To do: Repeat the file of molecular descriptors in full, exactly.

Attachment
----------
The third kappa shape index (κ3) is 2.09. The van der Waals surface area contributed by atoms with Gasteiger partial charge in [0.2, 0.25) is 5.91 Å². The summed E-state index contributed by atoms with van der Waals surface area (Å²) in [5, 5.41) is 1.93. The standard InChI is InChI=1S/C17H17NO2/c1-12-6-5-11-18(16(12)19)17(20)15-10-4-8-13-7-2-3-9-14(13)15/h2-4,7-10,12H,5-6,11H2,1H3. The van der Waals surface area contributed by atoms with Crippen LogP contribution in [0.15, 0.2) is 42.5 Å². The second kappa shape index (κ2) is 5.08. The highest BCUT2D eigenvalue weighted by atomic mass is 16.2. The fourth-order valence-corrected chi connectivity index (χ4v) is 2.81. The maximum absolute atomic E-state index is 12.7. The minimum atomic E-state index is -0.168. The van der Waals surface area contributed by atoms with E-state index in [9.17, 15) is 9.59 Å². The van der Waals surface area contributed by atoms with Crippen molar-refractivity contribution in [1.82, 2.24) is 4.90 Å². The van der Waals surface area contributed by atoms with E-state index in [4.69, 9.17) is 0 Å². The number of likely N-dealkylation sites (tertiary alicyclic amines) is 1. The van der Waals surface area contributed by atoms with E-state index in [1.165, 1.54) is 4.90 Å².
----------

The third kappa shape index (κ3) is 2.09. The van der Waals surface area contributed by atoms with Gasteiger partial charge in [0.2, 0.25) is 5.91 Å². The summed E-state index contributed by atoms with van der Waals surface area (Å²) in [5, 5.41) is 1.93. The standard InChI is InChI=1S/C17H17NO2/c1-12-6-5-11-18(16(12)19)17(20)15-10-4-8-13-7-2-3-9-14(13)15/h2-4,7-10,12H,5-6,11H2,1H3. The van der Waals surface area contributed by atoms with Crippen LogP contribution in [0.15, 0.2) is 42.5 Å². The second kappa shape index (κ2) is 5.08. The highest BCUT2D eigenvalue weighted by atomic mass is 16.2. The fourth-order valence-corrected chi connectivity index (χ4v) is 2.81. The maximum absolute atomic E-state index is 12.7. The minimum atomic E-state index is -0.168. The van der Waals surface area contributed by atoms with E-state index in [9.17, 15) is 9.59 Å². The van der Waals surface area contributed by atoms with Crippen molar-refractivity contribution in [1.82, 2.24) is 4.90 Å². The van der Waals surface area contributed by atoms with E-state index in [4.69, 9.17) is 0 Å². The number of likely N-dealkylation sites (tertiary alicyclic amines) is 1. The van der Waals surface area contributed by atoms with E-state index in [1.165, 1.54) is 4.90 Å².